FAFSA (Free Application for Federal Student Aid) determines a student’s eligibility for federal loans and other aid packages; much like submitting the application itself, sending in your FAFSA early increases your chances of receiving aid from this limited amount of funding.  If you are applying for college entry shortly after high school graduation, your parents’ finances will be examined in addition to your own.

Many colleges and universities offer Merit-Based Scholarships.  These are sometimes offered to students on the basis of their academic achievement in high school, or for exceptional SAT scores.  Frequently, lower-ranked colleges will offer merit-based scholarships to encourage good students to attend, which improves the quality of the student body, and often makes college affordable for good students with less money.  Do inquire about school-specific scholarships through your guidance counselor at school, or through the university’s financial aid office – you may need to do more than just keep earning good grades!

This brings us to Non-Institution-Based Scholarships and Grants – the least-understood source of funding for college applicants.  These scholarships and grants vary widely and can be researched in many different ways.  Did you know that you might qualify for a scholarship because…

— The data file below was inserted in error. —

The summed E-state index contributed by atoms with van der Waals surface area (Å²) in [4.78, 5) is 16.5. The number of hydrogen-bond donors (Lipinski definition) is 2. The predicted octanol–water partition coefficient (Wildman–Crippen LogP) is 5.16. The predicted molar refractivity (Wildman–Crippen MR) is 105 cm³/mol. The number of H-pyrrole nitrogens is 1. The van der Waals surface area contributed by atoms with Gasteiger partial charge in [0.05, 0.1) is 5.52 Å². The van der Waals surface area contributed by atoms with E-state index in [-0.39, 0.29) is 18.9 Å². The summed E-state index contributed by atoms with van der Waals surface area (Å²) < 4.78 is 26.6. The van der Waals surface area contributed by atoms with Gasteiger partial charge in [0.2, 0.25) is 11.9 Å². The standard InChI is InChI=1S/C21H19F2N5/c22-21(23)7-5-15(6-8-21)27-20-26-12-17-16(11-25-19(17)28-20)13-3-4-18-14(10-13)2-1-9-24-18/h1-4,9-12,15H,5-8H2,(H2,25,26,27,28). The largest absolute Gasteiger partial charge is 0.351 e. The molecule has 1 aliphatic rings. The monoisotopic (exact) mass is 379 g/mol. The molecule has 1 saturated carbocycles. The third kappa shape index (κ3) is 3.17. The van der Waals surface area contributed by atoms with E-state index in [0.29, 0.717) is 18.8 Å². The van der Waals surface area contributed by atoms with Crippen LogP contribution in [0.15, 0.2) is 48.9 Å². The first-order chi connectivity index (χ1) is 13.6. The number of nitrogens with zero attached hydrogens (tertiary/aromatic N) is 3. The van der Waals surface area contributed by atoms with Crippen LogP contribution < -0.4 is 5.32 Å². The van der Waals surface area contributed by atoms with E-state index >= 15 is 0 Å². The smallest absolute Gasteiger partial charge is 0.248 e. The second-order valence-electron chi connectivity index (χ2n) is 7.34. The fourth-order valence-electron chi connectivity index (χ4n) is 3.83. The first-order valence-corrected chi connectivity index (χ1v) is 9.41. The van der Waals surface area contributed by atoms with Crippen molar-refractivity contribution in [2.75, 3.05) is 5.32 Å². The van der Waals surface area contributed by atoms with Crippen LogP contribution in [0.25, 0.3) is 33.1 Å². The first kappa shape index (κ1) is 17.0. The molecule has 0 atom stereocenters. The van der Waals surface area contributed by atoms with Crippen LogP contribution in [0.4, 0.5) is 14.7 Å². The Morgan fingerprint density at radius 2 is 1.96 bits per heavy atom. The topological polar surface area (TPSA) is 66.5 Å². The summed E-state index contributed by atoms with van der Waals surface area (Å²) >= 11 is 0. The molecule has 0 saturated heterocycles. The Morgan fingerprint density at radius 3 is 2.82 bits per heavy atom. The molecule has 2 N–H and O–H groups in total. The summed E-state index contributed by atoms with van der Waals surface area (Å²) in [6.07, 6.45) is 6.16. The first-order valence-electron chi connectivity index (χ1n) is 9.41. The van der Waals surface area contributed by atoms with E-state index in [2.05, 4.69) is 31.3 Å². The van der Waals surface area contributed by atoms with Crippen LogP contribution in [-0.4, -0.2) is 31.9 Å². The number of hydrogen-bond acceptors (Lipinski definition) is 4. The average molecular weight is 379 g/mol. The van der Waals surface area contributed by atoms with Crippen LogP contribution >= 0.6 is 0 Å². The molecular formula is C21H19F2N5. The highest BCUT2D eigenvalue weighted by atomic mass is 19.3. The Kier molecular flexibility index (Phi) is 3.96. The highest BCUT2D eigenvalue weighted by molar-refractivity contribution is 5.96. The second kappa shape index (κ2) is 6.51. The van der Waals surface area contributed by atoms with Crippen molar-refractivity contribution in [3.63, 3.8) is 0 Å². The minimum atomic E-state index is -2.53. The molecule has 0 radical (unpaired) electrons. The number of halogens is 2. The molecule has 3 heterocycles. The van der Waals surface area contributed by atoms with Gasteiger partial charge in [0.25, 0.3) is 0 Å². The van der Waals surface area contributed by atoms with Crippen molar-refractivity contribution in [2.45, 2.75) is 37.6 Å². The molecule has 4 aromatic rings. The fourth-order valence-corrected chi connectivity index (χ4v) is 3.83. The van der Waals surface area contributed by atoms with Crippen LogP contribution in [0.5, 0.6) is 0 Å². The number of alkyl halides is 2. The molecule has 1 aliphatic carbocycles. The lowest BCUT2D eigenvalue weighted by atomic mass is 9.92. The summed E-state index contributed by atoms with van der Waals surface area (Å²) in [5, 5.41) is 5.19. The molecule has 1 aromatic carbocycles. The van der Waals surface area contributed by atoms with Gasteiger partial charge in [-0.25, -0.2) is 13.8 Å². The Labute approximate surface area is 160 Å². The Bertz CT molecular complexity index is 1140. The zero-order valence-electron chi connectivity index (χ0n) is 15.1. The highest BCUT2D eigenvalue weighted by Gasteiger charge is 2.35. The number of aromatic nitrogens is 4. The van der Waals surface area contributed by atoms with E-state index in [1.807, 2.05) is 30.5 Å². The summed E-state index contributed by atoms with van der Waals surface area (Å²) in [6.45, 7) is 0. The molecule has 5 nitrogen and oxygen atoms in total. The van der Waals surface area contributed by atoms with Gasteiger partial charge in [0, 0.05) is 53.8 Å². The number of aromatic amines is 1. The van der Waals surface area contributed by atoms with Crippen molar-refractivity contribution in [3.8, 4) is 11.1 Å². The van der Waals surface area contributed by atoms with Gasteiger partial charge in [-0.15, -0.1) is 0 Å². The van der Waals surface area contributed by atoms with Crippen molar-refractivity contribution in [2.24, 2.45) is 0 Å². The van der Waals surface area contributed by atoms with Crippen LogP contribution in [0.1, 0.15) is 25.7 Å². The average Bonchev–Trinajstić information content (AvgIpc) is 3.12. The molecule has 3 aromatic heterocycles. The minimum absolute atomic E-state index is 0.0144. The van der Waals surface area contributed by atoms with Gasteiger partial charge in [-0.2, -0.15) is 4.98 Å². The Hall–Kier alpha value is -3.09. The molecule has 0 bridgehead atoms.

• You plan to pursue a specific major?
  • You belong to a specific ethnic or religious group?
  • You have a specific career goal?
  • You or your family has worked at a specific company?
  • You have participated in specific volunteer work?
  • You have a disability?
  • You can speak a particular foreign language?
  • You are an athlete?
  • You or a family member is a veteran?
  • You and/or your family have experienced a particular hardship (Hurricane Katrina, 9/11, etc.)?

You, as an individual, may qualify for many different scholarships, many with quickly approaching deadlines, so it is important to stay on top of things.  Check out some scholarship books, like the College Board’s Scholarship Handbook, or Peterson’s Scholarships, Grants and Prizes.  Register yourself on scholarships.com, fastweb.com, finaid.com, or any of the many scholarship websites right away; they may notify you when a new scholarship that fits your profile appears, so don’t forget to keep your profile up-to-date with all of your latest successes!  Scholarships listed on these websites are frequently nationwide or international, and receive many applications, so don’t forget to research Local Scholarships as well, such as grants from:

  • Alumni of your high school
  • Local businesses and corporations
  • Community groups, like the Elks, the Rotary Club, the Lions Club, or Masons
  • Your local Department of Education

The best way to learn about Local Scholarships to ask your school or the organizations directly in a respectful and mature way – don’t have a parent write or telephone on your behalf!